Thormann’s suspension from leading the financial crimes unit was revealed last week, following a complaint filed in September. Details of the complaint were not specified but it was linked to an investigation of suspected money laundering and financial crimes tied to FIFA business and World Cup bidding contests.
The federal office said the suspension had been “a precautionary measure” while a special prosecutor assessed the complaint.
“(The) criminal proceedings against … Olivier Thormann have been abandoned in respect of all allegations,” the statement said.
While at the federal office, Thormann worked with prosecutors worldwide, including the U.S. Department of Justice, and on the sprawling Brazilian bribery case known as Operation Car Wash.
Lauber’s office thanked Thormann “for the work he has done, in particular in successfully establishing the White-Collar Crime Division as a center of expertise in combating international corruption, money laundering and general white-collar crime.”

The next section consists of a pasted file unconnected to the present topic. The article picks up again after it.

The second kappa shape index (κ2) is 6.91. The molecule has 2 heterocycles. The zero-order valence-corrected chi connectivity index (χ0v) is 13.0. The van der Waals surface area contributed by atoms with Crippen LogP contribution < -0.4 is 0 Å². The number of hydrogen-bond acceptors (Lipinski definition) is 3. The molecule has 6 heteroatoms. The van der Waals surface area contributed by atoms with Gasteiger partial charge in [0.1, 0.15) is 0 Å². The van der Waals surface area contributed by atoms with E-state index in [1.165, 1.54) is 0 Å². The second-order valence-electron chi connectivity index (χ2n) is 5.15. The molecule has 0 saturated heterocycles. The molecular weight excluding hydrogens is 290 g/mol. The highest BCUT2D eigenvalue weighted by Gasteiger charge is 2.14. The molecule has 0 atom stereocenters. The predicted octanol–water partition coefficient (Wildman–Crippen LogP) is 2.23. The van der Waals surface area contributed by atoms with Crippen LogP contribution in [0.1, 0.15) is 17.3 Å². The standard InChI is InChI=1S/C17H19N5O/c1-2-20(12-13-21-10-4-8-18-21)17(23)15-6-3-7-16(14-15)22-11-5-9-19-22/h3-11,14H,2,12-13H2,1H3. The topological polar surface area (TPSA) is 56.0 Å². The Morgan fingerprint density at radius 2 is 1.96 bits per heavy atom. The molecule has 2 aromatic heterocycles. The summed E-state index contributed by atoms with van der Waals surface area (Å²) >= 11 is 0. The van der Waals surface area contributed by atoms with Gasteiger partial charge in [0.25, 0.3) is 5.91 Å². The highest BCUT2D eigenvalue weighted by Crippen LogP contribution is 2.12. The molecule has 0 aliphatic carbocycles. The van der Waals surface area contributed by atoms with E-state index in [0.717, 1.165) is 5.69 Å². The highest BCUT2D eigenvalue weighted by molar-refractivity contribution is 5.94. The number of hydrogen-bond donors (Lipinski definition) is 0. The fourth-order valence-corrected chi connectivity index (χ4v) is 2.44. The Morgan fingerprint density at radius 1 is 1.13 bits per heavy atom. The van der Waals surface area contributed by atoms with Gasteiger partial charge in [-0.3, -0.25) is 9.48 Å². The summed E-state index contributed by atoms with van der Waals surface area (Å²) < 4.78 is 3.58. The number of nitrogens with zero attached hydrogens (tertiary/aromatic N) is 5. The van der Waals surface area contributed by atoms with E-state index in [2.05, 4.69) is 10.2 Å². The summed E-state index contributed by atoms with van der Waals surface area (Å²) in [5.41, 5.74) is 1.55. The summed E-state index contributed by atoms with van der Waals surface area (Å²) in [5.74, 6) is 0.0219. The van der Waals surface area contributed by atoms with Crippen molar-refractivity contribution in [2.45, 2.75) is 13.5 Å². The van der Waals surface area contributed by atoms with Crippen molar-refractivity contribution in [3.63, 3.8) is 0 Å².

The Swiss investigation of FIFA started in November 2014 when the soccer body filed a criminal complaint into suspected money laundering in the 2018 and 2022 World Cup bidding contests.
The case grew to include all FIFA business , working with American prosecutors who unsealed indictments and guilty pleas in May 2015 after early-morning raids at a five-star hotel in Zurich.
In the U.S. case, more than 40 soccer and marketing officials have made guilty pleas or been indicted. Two were convicted last December after a trial lasting more than a month at Brooklyn federal court.
Also Friday in Switzerland, members of the Valais parliament voted 120-1 to seek further investigation of reported links between prosecutor Rinaldo Arnold and Infantino, who grew up in the region.
According to “Football Leaks,” Arnold helped arrange and attended a meeting between Lauber and Infantino in 2016, then accepted FIFA hospitality to attend meetings in Mexico and the World Cup in Russia. Infantino has said he broke no FIFA rules.